Happy hour may not be so happy afterward, as researchers have found that stroke risk is more than twice as high the hour immediately after consuming alcohol, even after as little as one drink.
Still, health experts say, that's no reason to put down the wine glass or beer mug because there's a significant body of research showing that moderate alcohol intake can be good for you. Numerous studies have shown that drinking alcohol in moderation has beneficial effects on the cardiovascular system.
"Overall, the long-term stroke risk may be lower among persons who consume small to moderate amounts of alcohol (no more than two drinks per day for men and no more than one drink for non-pregnant women)," Dr. Larry Goldstein, professor of medicine and director of the Duke Stroke Center at Duke University Medical Center in Durham, N.C., wrote in an e-mail. "Therefore, the long-term reduction may outweigh the immediate risk."
Researchers from the Harvard School of Public Health and Beth Israel Deaconess Medical Center in Boston looked at nearly 400 men and women who suffered ischemic strokes and compared their alcohol intake in the previous year to their intake in the hour before their stroke symptoms began. They found that stroke risk was 2.3 times higher during the hour after drinking than it was when there was no alcohol consumed.
The risk was the same for different kinds of alcoholic beverages. This risk decreases by about 30 percent within 24 hours.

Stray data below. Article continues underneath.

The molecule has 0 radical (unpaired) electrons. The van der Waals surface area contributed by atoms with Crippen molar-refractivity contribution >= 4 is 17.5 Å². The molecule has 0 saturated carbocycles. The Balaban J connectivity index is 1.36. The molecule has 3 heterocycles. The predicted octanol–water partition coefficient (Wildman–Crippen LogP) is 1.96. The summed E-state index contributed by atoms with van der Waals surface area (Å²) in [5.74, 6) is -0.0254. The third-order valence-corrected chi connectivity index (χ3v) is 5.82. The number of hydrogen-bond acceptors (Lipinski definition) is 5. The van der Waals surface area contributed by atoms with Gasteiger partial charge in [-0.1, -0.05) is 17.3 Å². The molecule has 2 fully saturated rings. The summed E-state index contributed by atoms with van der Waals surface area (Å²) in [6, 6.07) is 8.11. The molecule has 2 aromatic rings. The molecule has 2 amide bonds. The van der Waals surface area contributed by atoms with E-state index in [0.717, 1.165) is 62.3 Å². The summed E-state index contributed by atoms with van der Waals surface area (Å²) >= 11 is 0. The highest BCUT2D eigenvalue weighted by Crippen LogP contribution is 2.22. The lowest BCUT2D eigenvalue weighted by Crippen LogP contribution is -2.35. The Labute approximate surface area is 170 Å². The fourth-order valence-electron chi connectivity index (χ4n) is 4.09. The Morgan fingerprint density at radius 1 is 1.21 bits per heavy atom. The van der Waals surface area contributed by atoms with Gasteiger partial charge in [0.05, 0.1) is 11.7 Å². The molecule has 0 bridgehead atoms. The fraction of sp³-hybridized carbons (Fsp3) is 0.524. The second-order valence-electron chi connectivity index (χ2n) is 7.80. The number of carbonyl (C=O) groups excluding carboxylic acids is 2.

The researchers also said they did not include people who smoked, drank a caffeinated beverage or were exposed to other potential stroke triggers in the hour before stroke symptoms began.
"Even when we excluded people who were exposed to another risk factor in that hour, there was no change in effect," said Elizabeth Mostofsky, a co-author and doctoral candidate at the Harvard School of Public Health.
Experts Cautious About Findings
Some experts, though, questioned the study's methodology.
Asking study participants to remember certain things is "notorious for introducing recall bias," said Dr. George Newman, chairman of neurosensory sciences at Albert Einstein Medical Center in Philadelphia.
Dr. Cathy Sila, professor of neurology at Case Western Reserve University School of Medicine in Cleveland, said, "Most of the information is obtained from interviews and relies on individuals reporting their intake accurately," which is inherently unreliable.
Harvard's Mostofsky also said the study did not look at the effects of different amounts of alcohol or thoroughly evaluate the impact different kinds of alcoholic beverages could have. Additionally, the study only examined the transient effects of minor strokes, not severe or fatal ones.
"It's also a small study, and it requires a large clinical trial," she added.
Regardless of the study's flaws, Mostofsky said the most important finding was that this hour-long elevated stroke risk may be offset by the benefits of moderate alcohol intake.
"But we don't have the evidence to say that people who drink in moderation should stop or start," she said.
Other experts agreed.
"For now, 'all things in moderation,' and I would not recommend to anyone that they stop drinking because of this study," said Dr. Patrick Lyden, chair of the department of neurology at the University of California, San Diego School of Medicine.